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What the New York Times Missed on the Benefits of Credit Cards for Restaurant Owners

| Electronic Payments Coalition

WASHINGTON, DC — The New York Times recently published an article on the impact of credit card processing fees for restaurants. The article misses out on some critical points regarding the price customers pay and the benefits of credit cards to restaurants.

How Restaurants Set Prices Vary. Interchange Rates Remain Consistent.

  • Despite talk about how eating out at restaurants has gotten more expensive, the price to process digital payments has remained stable. An EPC report from May 2023 shows that the average interchange rate has remained flat for the past seven years.
  • The truth is that businesses aren’t paying more for processing payments; it’s simply that customers are using non-cash payments more than in the past.

Customers Value Credit Cards for Restaurant Purchases, and That’s Good for Everyone

  • Many people have credit cards, 183 million in the US alone, or 84% of adults.
  • They prefer using their credit cards for several reasons, ranging from fraud prevention and the safety of not carrying cash, to reward points and cashback that encourage spending.
  • But credit cards don’t just benefit consumers…

Restaurants Benefit from Credit Cards as Much as Customers

  • The truth is that consumers spend more when they use a credit card, and credit cards are cheaper for a restaurant to handle than cash.
  • According to a study by the Boston Federal Reserve, the average value of a cash transaction is $22, compared with $112 for non-cash transactions (a 409% difference).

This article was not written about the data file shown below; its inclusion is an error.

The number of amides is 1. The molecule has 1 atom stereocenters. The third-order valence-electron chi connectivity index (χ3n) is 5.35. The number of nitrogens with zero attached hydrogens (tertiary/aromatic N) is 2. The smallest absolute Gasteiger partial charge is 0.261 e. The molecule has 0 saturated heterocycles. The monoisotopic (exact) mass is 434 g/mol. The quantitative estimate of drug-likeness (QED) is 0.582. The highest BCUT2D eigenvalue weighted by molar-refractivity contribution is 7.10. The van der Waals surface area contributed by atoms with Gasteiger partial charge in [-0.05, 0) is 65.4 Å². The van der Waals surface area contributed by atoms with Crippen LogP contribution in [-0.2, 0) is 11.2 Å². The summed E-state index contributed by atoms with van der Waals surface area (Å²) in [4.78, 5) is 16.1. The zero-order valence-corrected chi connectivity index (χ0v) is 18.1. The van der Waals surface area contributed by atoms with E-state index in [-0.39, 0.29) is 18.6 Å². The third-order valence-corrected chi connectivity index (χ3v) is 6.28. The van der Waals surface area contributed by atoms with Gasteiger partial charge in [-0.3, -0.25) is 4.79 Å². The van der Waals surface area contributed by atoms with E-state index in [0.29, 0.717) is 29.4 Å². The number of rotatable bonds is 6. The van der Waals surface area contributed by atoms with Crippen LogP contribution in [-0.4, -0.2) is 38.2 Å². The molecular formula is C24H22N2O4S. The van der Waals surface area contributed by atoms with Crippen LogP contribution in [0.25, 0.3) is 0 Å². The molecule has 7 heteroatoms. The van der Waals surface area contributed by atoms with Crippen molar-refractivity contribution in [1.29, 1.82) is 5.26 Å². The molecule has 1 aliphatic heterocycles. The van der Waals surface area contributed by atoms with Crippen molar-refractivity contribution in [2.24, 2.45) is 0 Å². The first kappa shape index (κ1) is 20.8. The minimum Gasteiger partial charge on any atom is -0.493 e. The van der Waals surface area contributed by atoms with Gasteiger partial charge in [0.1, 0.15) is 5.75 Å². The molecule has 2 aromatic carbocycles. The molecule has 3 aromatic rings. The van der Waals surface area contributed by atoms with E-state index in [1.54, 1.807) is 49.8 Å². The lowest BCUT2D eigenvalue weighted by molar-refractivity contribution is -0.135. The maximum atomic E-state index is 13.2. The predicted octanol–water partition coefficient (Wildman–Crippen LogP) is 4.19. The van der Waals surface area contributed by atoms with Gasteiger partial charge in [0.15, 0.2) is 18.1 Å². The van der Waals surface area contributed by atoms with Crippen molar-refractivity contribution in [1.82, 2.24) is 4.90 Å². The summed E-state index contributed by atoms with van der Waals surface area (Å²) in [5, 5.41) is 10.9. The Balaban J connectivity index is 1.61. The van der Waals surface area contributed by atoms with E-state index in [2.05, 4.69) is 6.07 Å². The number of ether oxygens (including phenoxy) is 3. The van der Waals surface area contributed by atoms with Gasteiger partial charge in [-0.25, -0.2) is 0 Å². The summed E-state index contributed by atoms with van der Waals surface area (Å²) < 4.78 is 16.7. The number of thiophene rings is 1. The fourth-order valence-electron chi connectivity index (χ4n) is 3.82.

• And when a business does have to handle cash, research shows that the cost of processing cash is upwards of 9%!

Restaurants Have Access to a Market for Processing Fees. 

  • While the cost of processing digital payments is unavoidable, small businesses like restaurants can shop to find the price that works for their financial situation.
  • Services like CardFellow allow small businesses to shop for the best rates on processing fees, allowing them to keep the benefit of accepting credit card payments without breaking the bank.

Artificial Interchange Caps Don’t Result in Savings Getting Passed to Customers.

  • Even if the government stepped in and added artificial caps on processing fees, evidence strongly suggests customers wouldn’t notice a difference on their bills.
  • A study from the Federal Reserve Bank of Richmond examined the effects that debit card routing mandates had on prices, and stunningly they found that three-quarters of merchants didn’t change their prices at all, while a further 22% increased prices.
  • After a decade of debit interchange regulation, less than 2% of merchants lowered their prices.

Credit card purchases are vital in driving restaurant revenue and providing businesses with a safe way to accept and handle their money. As evidenced by the NYT article’s social media comments, customers agree that utilizing electronic payments is beneficial.

While more can always be done to improve the experience of small businesses, blaming credit card payments isn’t the place to start.

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